Our love-hate relationship with Facebook

 David Holmes and Anna Matwijiw

More than 50% of young Australians have seriously considered shutting down their Facebook accounts, even while many of them check the site compulsively through the day.

While Facebook grew exponentially since launching in 2004, especially in its first three years, recent research has found many users fatigued and wanting a break.

And this trend has only been exacerbated by the appearance of articles and blogs including a list of reasons to leave Facebookwhy leaving Facebook improves lifewhy teenagers no longer care for Facebook, and how Facebook makes you feel bad about yourself.

A recent Pew Research survey found that 61% of Facebook users in the US have taken a voluntary break from using the site and 27% plan to spend less time on the site this coming year.

Notably, young adults aged 19 to 29 were the most likely anticipators of decreased engagement, with 38% expecting to spend less time on Facebook this year.

The Pew study did not try to determine how many users actually deactivated accounts as opposed to “taking breaks,” nor did it examine non-American user trends. It is unclear whether the incidence of deactivation is a growing trend in Australia as, up until now, no conclusive research has been conducted on the topic and Facebook refuses to release the data.

But a new study of 19 to 29 year old Facebook users in Australia gives us a much clearer picture of Facebook attachment in Australia. The survey was divided into a student sample and a non-student sample.

Whilst 75.5% of respondents reported checking their Facebook feed over five times per day, indicating a substantial attachment to Facebook, 56.3% reported having seriously considered deactivating their accounts.

And 25.9% had deactivated their account at some point in the last twelve months. Nearly 40% had deactivated their account at least once in the last seven years.

 

Why deactivate?

Fifteen students were also asked to give longer answers on their views on deactivation.

Of these, 5 had deactivated in the past 12 months, 5 were seriously considering deactivating and 5 had never seriously considered deactivating.

The study showed a consistent trend across all three of these interviewees, that users started off with active status posting but increasingly became silent lurkers. In fact, the usage of facebook actually increased in terms of how often they logged in to the point where many felt it to be an unhealthy addiction. One respondent reported checking their facebook account: “10 x an hour, 18 hours a day, so like 175 – 190 [time a day]”. The more addictive behaviour was attributed to having Facebook as a mobile app, where there was no log in and it enabled continual short bursts of updates all day.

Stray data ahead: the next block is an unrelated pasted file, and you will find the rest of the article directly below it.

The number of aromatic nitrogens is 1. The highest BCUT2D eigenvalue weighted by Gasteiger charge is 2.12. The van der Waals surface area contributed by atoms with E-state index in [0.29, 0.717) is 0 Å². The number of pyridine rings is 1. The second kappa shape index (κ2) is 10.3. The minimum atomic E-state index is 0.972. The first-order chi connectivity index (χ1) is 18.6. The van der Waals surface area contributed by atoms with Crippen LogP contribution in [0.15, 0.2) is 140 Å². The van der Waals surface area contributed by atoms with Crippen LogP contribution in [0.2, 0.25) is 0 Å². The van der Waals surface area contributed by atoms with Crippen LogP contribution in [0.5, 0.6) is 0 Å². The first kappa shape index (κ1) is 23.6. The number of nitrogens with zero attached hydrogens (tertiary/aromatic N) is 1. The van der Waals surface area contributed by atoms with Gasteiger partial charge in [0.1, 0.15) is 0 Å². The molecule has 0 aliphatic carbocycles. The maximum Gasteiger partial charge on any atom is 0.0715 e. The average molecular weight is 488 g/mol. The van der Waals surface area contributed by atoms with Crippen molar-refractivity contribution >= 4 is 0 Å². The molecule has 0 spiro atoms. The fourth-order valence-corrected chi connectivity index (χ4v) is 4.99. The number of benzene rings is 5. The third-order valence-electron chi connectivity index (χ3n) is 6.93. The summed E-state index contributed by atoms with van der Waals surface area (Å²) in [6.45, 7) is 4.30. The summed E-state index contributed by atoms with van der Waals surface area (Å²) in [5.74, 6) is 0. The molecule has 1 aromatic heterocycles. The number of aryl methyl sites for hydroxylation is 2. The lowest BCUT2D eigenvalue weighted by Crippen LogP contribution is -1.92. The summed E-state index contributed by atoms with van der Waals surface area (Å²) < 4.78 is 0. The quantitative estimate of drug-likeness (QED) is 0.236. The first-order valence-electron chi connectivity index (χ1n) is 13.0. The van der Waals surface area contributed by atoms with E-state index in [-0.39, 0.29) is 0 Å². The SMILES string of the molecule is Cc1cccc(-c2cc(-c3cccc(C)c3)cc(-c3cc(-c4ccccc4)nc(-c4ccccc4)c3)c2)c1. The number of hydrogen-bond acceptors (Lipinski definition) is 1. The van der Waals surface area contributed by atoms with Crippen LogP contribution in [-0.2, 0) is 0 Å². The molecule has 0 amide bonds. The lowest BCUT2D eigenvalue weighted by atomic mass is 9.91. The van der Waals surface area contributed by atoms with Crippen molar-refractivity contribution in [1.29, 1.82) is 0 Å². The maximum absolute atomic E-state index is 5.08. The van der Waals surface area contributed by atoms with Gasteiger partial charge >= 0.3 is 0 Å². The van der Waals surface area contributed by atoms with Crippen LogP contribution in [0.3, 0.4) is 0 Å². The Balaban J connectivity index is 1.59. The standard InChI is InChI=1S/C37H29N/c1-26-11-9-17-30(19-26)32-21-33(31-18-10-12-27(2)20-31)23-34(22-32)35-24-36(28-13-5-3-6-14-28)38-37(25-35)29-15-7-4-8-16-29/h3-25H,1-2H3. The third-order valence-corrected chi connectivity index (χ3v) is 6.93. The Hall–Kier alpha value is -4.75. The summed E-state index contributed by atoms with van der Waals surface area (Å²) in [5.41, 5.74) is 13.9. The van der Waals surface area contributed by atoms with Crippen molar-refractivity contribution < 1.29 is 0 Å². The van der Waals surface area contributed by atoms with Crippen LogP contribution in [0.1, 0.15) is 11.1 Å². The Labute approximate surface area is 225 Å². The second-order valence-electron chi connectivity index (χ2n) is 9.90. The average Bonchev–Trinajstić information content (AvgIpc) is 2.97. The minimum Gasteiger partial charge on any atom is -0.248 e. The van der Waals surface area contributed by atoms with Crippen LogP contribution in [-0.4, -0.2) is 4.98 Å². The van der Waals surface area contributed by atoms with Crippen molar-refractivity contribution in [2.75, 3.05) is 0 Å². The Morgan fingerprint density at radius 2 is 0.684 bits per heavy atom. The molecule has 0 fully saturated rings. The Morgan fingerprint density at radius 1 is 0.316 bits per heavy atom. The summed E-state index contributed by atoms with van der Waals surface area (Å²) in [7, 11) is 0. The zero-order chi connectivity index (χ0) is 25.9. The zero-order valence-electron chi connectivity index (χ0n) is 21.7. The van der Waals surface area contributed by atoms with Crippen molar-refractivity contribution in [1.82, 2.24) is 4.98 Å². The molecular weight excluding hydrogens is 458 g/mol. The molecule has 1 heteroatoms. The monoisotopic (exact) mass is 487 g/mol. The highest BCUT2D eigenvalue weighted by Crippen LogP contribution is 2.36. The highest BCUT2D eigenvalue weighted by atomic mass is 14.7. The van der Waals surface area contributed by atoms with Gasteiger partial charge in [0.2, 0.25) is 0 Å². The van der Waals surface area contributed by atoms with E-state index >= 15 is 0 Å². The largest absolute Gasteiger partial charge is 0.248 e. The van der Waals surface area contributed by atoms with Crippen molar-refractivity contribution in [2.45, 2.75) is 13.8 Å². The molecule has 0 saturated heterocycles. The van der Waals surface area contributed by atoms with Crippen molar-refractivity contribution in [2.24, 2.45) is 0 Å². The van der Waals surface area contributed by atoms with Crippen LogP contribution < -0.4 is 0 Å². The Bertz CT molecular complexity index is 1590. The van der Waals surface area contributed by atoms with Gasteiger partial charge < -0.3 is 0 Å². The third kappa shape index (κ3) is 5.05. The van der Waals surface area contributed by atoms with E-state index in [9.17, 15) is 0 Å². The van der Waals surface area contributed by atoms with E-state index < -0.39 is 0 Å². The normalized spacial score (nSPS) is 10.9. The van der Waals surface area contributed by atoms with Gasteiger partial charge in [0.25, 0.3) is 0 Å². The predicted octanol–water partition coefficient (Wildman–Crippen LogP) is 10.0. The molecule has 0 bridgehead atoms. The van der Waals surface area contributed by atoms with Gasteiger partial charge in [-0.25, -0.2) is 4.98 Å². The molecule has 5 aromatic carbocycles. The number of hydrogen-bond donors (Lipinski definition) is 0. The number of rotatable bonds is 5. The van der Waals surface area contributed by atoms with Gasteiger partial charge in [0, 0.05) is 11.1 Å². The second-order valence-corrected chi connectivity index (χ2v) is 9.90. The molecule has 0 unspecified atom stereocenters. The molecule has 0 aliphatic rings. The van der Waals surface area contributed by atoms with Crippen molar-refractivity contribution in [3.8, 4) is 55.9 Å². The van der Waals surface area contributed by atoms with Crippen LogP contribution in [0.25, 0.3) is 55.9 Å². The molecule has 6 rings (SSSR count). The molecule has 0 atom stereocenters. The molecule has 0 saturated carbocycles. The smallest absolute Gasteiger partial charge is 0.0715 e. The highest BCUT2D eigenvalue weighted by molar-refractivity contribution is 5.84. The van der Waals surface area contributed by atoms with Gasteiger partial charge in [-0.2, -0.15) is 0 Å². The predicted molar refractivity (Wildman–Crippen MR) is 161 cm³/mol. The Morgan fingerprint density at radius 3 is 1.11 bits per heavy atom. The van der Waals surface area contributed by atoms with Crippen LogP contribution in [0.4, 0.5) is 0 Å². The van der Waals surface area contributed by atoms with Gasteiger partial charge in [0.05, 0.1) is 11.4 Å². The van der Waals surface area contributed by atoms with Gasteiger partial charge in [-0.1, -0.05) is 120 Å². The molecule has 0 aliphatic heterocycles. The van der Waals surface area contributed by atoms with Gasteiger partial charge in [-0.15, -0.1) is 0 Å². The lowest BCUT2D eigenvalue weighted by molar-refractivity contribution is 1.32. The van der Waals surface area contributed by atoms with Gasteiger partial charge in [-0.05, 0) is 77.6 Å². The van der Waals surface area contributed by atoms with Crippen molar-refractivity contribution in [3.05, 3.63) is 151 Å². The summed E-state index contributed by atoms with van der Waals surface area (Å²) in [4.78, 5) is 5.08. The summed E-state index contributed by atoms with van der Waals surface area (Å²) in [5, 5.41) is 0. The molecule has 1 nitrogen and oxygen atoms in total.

Interviewees also reported the ambient nature of facebook, the sense of always needing to be connected to it on their phone or computer. This constant pressure that users felt from facebook had negative consequences on mood: summed up by one participant who said:

I think interacting with people on a platform like that is so performative that it’s almost like being in one of the worst social situations but constantly being there, like you can’t leave. Like a terrible club where you can’t talk to anyone and they’re all there and they all look fantastic and they’re all really drunk but no-one is really saying anything to one another.

Time-wasting was another source of frustration leading to thoughts of deactivation:

[People deactivate because] it’s actually sucking life out of them, in the sense that they don’t get anything from Facebook. It’s not a social media that enriched your life. You just realise that your reading all this stuff about people who you don’t care about and I think a lot of people, when they realise that they don’t actually care about any of those people and that it’s a waste of their time, then they deactivate.

But while there is pressure to deactivate, there is the validation that some users get out of Facebook, and a high level of FoMo: fear of missing out.

Every time I deactivate there are things I don’t get invited to and people are like, why didn’t you come to that or whatever, which is kinda bad because people are so fully reliant on it.

The study has revealed a paradox in current Facebook use. Although people are checking it more frequently, they are simultaneously becoming more passive in their use. The more passive the use, the more intense are the feelings of isolation, and the more the user will agonise over whether to deactivate.


You can read the analysis piece on this study here.

This article first appeared in The Conversation